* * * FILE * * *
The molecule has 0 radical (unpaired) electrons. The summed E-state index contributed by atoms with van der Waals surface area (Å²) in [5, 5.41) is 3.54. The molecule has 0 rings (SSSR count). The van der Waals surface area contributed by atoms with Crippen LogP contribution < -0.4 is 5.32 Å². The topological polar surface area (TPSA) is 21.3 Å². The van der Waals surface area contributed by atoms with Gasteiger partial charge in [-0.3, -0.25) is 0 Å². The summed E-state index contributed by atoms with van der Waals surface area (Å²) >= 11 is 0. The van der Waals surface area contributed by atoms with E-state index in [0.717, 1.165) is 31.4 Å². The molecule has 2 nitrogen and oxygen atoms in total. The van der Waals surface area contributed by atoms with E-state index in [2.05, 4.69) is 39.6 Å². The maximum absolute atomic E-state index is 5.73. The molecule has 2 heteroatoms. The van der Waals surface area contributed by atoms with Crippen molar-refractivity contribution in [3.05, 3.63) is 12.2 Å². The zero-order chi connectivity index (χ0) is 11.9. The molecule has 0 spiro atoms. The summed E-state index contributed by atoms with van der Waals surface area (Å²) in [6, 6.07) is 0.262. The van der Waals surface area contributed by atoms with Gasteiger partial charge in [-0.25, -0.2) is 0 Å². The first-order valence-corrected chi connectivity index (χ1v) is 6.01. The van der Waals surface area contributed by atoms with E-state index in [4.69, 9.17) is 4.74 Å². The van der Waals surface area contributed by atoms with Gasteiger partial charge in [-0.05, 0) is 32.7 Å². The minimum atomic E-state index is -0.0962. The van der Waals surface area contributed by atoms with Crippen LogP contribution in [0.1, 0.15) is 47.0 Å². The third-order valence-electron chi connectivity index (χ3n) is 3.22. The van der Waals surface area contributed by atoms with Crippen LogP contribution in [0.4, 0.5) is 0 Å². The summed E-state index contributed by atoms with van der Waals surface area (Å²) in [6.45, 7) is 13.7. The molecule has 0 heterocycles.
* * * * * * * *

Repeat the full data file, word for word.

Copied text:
The molecule has 0 radical (unpaired) electrons. The summed E-state index contributed by atoms with van der Waals surface area (Å²) in [5, 5.41) is 3.54. The molecule has 0 rings (SSSR count). The van der Waals surface area contributed by atoms with Crippen LogP contribution < -0.4 is 5.32 Å². The topological polar surface area (TPSA) is 21.3 Å². The van der Waals surface area contributed by atoms with Gasteiger partial charge in [-0.3, -0.25) is 0 Å². The summed E-state index contributed by atoms with van der Waals surface area (Å²) >= 11 is 0. The van der Waals surface area contributed by atoms with E-state index in [0.717, 1.165) is 31.4 Å². The molecule has 2 nitrogen and oxygen atoms in total. The van der Waals surface area contributed by atoms with E-state index in [2.05, 4.69) is 39.6 Å². The maximum absolute atomic E-state index is 5.73. The molecule has 2 heteroatoms. The van der Waals surface area contributed by atoms with Crippen molar-refractivity contribution in [3.05, 3.63) is 12.2 Å². The zero-order chi connectivity index (χ0) is 11.9. The molecule has 0 spiro atoms. The summed E-state index contributed by atoms with van der Waals surface area (Å²) in [6, 6.07) is 0.262. The van der Waals surface area contributed by atoms with Gasteiger partial charge in [-0.25, -0.2) is 0 Å². The first-order valence-corrected chi connectivity index (χ1v) is 6.01. The van der Waals surface area contributed by atoms with E-state index in [4.69, 9.17) is 4.74 Å². The van der Waals surface area contributed by atoms with Gasteiger partial charge in [-0.05, 0) is 32.7 Å². The minimum atomic E-state index is -0.0962. The van der Waals surface area contributed by atoms with Crippen LogP contribution in [0.1, 0.15) is 47.0 Å². The third-order valence-electron chi connectivity index (χ3n) is 3.22. The van der Waals surface area contributed by atoms with Crippen LogP contribution in [0.4, 0.5) is 0 Å². The summed E-state index contributed by atoms with van der Waals surface area (Å²) in [6.45, 7) is 13.7. The molecule has 0 heterocycles.